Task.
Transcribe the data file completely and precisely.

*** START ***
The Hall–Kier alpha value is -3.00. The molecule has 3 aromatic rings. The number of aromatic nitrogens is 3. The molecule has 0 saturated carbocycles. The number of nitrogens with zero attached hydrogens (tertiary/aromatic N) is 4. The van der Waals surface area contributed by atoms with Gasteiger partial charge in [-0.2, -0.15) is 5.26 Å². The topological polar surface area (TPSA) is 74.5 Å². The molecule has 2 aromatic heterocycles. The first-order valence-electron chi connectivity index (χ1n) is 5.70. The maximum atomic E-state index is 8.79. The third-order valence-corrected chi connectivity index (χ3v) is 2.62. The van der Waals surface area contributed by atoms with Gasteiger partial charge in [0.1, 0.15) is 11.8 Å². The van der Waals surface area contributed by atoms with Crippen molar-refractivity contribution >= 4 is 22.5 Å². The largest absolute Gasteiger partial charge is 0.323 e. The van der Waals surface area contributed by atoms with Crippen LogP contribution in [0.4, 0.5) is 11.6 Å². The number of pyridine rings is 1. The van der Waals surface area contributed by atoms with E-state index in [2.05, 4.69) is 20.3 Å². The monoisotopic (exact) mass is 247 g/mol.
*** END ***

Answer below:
The Hall–Kier alpha value is -3.00. The molecule has 3 aromatic rings. The number of aromatic nitrogens is 3. The molecule has 0 saturated carbocycles. The number of nitrogens with zero attached hydrogens (tertiary/aromatic N) is 4. The van der Waals surface area contributed by atoms with Gasteiger partial charge in [-0.2, -0.15) is 5.26 Å². The topological polar surface area (TPSA) is 74.5 Å². The molecule has 2 aromatic heterocycles. The first-order valence-electron chi connectivity index (χ1n) is 5.70. The maximum atomic E-state index is 8.79. The third-order valence-corrected chi connectivity index (χ3v) is 2.62. The van der Waals surface area contributed by atoms with Gasteiger partial charge in [0.1, 0.15) is 11.8 Å². The van der Waals surface area contributed by atoms with Crippen molar-refractivity contribution >= 4 is 22.5 Å². The largest absolute Gasteiger partial charge is 0.323 e. The van der Waals surface area contributed by atoms with Crippen LogP contribution in [0.4, 0.5) is 11.6 Å². The number of pyridine rings is 1. The van der Waals surface area contributed by atoms with E-state index in [2.05, 4.69) is 20.3 Å². The monoisotopic (exact) mass is 247 g/mol.